The new partnership is not the first for some of these organizations. Gundersen Health System, for example, is the designated western clinical campus for the University of Wisconsin School of Medicine and Public Health, and a Bellin Health-ThedaCare collaboration has been recognized by the Medicare program for developing ways to improve care at a more affordable cost. Participating organizations also have partnered outside their new network family, as UW Health has with Watertown Regional Medical Center and more recently with its announced intention to merge with SwedishAmerican Health System in Rockford, Ill.
In many ways, they’ve been ahead of the cost-cutting curve because under the ACA, health care has been transitioning from volume-based payments, where hospitals and systems are paid based on the number of services they provide, to a new value-based reality, where they are paid for quality outcomes and penalized for bad ones — quick hospital readmissions, for example — that add to the cost of providing care.
The partners in a new Wisconsin health partnership hope to emulate the kind of internal collaboration shown here at Gundersen Health System, but in a broader system of systems.
Government payers like Medicare are leading the way in the value-based era, and new Medicare reimbursement payments to health care providers are expected to be low enough to force organizations to go beyond nibbling around the margins. Private insurers are expected to follow Medicare’s lead and lower their reimbursements to providers, and while the latter development was expected to be gradual, it’s still taking longer than some expected.
“There is a movement in that direction already, but the portion of health care dollars that are directly paid as a result of improved quality is still a small portion of the total dollars that are spent on health care,” Devine explained. “For us to make all of this work, we have to have a better balance in being paid for the outcome of the care rather than simply the volume of the care. I’d love us to move more quickly in that direction, but the market seems to be a little slow at this point.”
Share and share alike
Among the partners, there could be a variety of avenues for collaboration, including sharing best practices in population health management. The partners’ combined service areas cover quite a bit of the state, but more importantly, they provide care access to about 90% of Wisconsin’s population. With boundary partners like Gundersen Health System, the partnership also serves consumers in bordering states like Minnesota and Iowa.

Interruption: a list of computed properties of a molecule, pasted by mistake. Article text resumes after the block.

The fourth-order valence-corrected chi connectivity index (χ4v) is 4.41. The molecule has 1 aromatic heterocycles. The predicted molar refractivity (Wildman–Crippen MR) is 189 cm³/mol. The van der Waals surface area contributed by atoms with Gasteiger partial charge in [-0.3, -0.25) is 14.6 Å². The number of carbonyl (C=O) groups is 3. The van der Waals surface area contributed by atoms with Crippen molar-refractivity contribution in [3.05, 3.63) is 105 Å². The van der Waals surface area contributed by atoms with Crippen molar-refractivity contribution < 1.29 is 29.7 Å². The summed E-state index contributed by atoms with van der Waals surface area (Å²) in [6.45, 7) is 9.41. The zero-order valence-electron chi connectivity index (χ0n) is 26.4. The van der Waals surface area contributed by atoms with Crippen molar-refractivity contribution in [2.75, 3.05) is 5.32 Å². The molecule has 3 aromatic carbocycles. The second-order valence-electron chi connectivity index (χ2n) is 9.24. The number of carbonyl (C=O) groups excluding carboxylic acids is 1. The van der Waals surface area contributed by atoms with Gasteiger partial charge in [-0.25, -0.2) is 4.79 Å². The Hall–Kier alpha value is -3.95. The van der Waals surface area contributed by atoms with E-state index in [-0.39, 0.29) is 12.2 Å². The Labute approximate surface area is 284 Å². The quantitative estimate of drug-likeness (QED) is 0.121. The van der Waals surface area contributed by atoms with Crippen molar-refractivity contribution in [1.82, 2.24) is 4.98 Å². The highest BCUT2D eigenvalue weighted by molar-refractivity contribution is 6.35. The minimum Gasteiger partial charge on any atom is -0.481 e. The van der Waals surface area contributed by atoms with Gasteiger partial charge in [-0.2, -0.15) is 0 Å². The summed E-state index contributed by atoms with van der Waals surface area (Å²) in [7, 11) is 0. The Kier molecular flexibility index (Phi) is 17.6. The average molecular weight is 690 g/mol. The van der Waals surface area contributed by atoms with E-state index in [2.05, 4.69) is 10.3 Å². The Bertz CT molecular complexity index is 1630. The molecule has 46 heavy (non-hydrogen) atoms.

Many health care mergers have been pursued in part to create economies of scale, and that’s part of the rationale for building a broad service distribution network. While this partnership is not a merger, it does involve collaboration among providers in the three largest markets in the state — Milwaukee, Madison, and Green Bay.
All of them have adopted the ACA’s accountable-care model, which stresses better population health, and scaling up can create a population health responsibility. “Each of us are basically setting up our own [accountable care organizations] — some of us are farther along than others — to manage population health,” Gruner noted. “We want to do that collectively, but we also want to do that individually. The thing that’s good about that is when you do it individually, you feel more accountability for performance than if it’s something done in a mega health system where the decision is made who knows where. Then you don’t feel as invested in the decision, and you don’t feel as accountable to implement it.”
UW Hospital & Clinics Interim CEO Ronald Silwinski declined to be interviewed for this article, but prior to her retirement as president and CEO, Donna Katen-Bahensky said expanding population reach would benefit UW medical professionals. “We have a large number of specialists and subspecialists, and for them to remain qualified and competent and be able to make a living, they’ve got to see more patients,” she noted. “Otherwise, your volume is just too small, so getting access to populations that are larger helps us with that.”
Another goal is to move more care from hospitals, where it’s more expensive, to the clinic or even the home, where it’s less expensive. Patients might already be noticing nurse practitioners or physician assistants handling some of the more routine tasks that doctors used to, but it’s only a prelude to the many forms outpatient care will take.